Meeting Cinderella

Mélanie and I had an enchanting night last week attending the brilliant touring production of Into the Woods. It’s a favorite of mine and of Mélanie’s as well, thanks to the movie and a local theatre production last year. We play the CD all the time and she can sing most of the songs, which we sometimes act out at home. It was a treat to see this beautiful, inventive production (do go if you get a chance!) done on a fairly bare stage with a great cast who found new nuances in the songs and story.

 

The night  was made extra magical by Cinderella (the golden-voiced and very talented Laurie Veldheer who made the princess both engaging and multi-layered) coming over to talk to Mélanie before the show when some of the cast greeted the audience. Mélanie was in transports and waved to Cinderella during the curtain call. Later we ran in to Laurie Veldheer by the stage door and she couldn’t have been nicer. Mélanie kept saying “I can’t believe we met Cinderella!” Some kids meet Cinderella at Disneyland for the first time. Mélanie met her at a Stephen Sondheim musical. Definitely my daughter :-).

 

With this and Beauty and the Beast it’s a been a week for fairy tales. My characters often refer to “not living in a fairy tale” and yet there are echoes. The line in Into the Woods from the Baker’s song “No More”, “No more curses you can’t undo, left by fathers you never knew” always makes me think of Malcolm. Not that Raoul left him a curse precisely or that Malcolm didn’t know him. But Malcolm certainly is dealing with the often mysterious legacy of the older generation. And it occurs to me that though Suzanne would say she’s the opposite of Cinderella, she does meet her husband while masquerading, she worries about when he will realize she’s not who she claims to be, and she goes from living on the streets to the equivalent of living in a palace. Like the Into the Woods Cinderella, she finds living in a palace has its challenges (though Malcolm is certainly very different from her prince in the musical).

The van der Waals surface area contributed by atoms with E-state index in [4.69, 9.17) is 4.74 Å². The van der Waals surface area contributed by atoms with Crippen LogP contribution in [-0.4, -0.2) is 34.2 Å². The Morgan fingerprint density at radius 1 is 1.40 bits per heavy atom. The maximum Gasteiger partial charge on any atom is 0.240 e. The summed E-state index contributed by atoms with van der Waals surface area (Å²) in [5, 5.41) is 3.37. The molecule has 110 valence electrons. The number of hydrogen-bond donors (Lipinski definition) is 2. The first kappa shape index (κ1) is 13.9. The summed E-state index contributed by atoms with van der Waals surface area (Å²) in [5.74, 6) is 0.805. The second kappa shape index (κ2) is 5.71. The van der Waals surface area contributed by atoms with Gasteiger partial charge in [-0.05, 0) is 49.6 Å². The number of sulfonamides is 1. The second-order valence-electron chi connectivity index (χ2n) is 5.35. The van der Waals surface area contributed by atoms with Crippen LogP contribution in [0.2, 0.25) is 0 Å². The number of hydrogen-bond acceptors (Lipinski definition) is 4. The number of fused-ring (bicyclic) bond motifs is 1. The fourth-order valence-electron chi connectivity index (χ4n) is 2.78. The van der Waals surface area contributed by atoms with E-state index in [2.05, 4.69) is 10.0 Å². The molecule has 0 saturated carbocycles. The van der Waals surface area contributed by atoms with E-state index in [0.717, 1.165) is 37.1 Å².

Do you see any fairy tale parallels in the Rannoch series?

 

On another note, we’re finishing up a very fun reread of the Rannoch books on the Google + Group. On April 1st we’ll have an Ask the Author thread, and I’ll be giving away an advanced electronic copy of Gilded Deceit to a commenter. Do stop by!

 

 

Advertisements
Arrived in Ashland, tickets collected, a stop at the Member Lounge

Arrived in Ashland, tickets collected, a stop at the Member Lounge